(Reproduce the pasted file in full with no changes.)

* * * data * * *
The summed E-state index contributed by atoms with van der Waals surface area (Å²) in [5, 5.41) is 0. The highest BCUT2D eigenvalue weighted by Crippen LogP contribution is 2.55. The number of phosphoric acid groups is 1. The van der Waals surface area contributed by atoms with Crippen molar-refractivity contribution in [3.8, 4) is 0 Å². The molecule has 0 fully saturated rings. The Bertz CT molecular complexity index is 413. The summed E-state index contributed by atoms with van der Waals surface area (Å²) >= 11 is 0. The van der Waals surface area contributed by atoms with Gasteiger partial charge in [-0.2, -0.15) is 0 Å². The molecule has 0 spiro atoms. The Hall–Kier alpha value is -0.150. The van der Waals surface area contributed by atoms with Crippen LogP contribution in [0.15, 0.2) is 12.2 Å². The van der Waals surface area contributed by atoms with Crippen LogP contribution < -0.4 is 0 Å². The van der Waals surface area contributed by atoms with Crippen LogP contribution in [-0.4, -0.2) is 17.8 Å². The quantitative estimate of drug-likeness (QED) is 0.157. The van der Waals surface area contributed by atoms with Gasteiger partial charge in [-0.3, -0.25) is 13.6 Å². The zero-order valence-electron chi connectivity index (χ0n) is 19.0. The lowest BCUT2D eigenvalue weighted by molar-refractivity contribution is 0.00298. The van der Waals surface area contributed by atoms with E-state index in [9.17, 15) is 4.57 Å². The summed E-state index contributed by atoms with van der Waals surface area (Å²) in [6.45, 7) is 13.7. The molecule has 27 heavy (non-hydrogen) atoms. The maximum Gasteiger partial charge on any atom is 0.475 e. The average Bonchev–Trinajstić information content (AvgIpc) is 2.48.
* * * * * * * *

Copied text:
The summed E-state index contributed by atoms with van der Waals surface area (Å²) in [5, 5.41) is 0. The highest BCUT2D eigenvalue weighted by Crippen LogP contribution is 2.55. The number of phosphoric acid groups is 1. The van der Waals surface area contributed by atoms with Crippen molar-refractivity contribution in [3.8, 4) is 0 Å². The molecule has 0 fully saturated rings. The Bertz CT molecular complexity index is 413. The summed E-state index contributed by atoms with van der Waals surface area (Å²) >= 11 is 0. The van der Waals surface area contributed by atoms with Gasteiger partial charge in [-0.2, -0.15) is 0 Å². The molecule has 0 spiro atoms. The Hall–Kier alpha value is -0.150. The van der Waals surface area contributed by atoms with Crippen LogP contribution in [0.15, 0.2) is 12.2 Å². The van der Waals surface area contributed by atoms with Crippen LogP contribution < -0.4 is 0 Å². The van der Waals surface area contributed by atoms with Crippen LogP contribution in [-0.4, -0.2) is 17.8 Å². The quantitative estimate of drug-likeness (QED) is 0.157. The van der Waals surface area contributed by atoms with Gasteiger partial charge in [-0.3, -0.25) is 13.6 Å². The zero-order valence-electron chi connectivity index (χ0n) is 19.0. The lowest BCUT2D eigenvalue weighted by molar-refractivity contribution is 0.00298. The van der Waals surface area contributed by atoms with E-state index in [9.17, 15) is 4.57 Å². The summed E-state index contributed by atoms with van der Waals surface area (Å²) in [6.45, 7) is 13.7. The molecule has 27 heavy (non-hydrogen) atoms. The maximum Gasteiger partial charge on any atom is 0.475 e. The average Bonchev–Trinajstić information content (AvgIpc) is 2.48.